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MP CHRIS WILLIAMSON lost his High Court bid to be reinstated to the Labour Party today after he was suspended for trying to defend the party’s anti-racist record – even though a judge said the party should never have re-suspended him after its original decision to reinstate him.
However Mr Justice Pepperall ruled that “the Labour Party acted unfairly in that there was no proper reason for reopening the case against Mr Williamson.”
The Derby North MP was suspended in February after he claimed that Labour had been “too apologetic” over its long record of fighting anti-semitism.
He was readmitted to the party and issued with a formal warning following a hearing of a national executive committee (NEC) anti-semitism panel in June.
However he was suspended again in July after a pile-on by right-wing MPs spooked the party into a U-turn.
Labour also imposed a separate suspension on September 3 over additional allegations of misconduct.
At a hearing in September, Mr Williamson’s lawyers argued that his treatment had been “manifestly unfair” and asked the High Court to declare his suspension from the party void.
In relation to Mr Williamson’s original suspension, Mr Justice Pepperall ruled: “Having communicated the panel’s decision as final, the Labour Party acted unfairly in that there was no proper reason for reopening the case against Mr Williamson and referring the original allegations to the (national constitutional committee).”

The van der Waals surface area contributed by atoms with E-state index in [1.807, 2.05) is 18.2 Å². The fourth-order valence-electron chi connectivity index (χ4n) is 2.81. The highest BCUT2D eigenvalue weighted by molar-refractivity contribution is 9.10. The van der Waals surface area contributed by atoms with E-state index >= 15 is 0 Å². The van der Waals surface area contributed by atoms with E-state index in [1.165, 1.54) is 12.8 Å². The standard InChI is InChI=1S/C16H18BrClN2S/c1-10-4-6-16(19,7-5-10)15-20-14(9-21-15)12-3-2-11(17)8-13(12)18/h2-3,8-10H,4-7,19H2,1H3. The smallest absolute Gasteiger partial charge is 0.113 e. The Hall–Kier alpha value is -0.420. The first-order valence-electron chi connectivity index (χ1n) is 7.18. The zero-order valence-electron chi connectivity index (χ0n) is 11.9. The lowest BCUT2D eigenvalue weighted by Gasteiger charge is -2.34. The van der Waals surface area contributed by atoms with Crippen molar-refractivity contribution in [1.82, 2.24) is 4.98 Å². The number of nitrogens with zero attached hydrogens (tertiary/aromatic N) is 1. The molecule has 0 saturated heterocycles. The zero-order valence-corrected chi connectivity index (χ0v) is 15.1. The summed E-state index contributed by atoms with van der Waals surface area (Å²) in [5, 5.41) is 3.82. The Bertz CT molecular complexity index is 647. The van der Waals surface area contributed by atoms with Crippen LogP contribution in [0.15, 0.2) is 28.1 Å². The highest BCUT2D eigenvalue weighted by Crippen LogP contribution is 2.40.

But the judge added: “While the Labour Party is no longer able lawfully to pursue the original disciplinary case against Mr Williamson, that does not afford him immunity from any subsequent disciplinary action.”
The judge also found that there was “nothing in the new allegations, the timing of the letter of September 3 or the decision to suspend that entitles me to take the view upon the papers that the Labour Party is acting either unfairly or other than in good faith.”
He added: “I therefore refuse relief in respect of Mr Williamson’s recent resuspension. The new disciplinary case must run its course.”
In his ruling, Mr Justice Pepperall stated: “It is important to stress at the outset of this judgment that this case is not about whether Mr Williamson is, or is not, anti-semitic or even whether he has, or has not, breached the rules of the Labour Party.
“The issue is whether the party has acted lawfully in its investigation and prosecution of such charges against Mr Williamson.”
In a statement issued by his lawyers after the ruling, Williamson criticised Labour’s disciplinary procedures and called on the party to lift his suspension.
He said: “I welcome the court’s recognition of the unfair manner in which I have been treated by the Labour Party in this process.”
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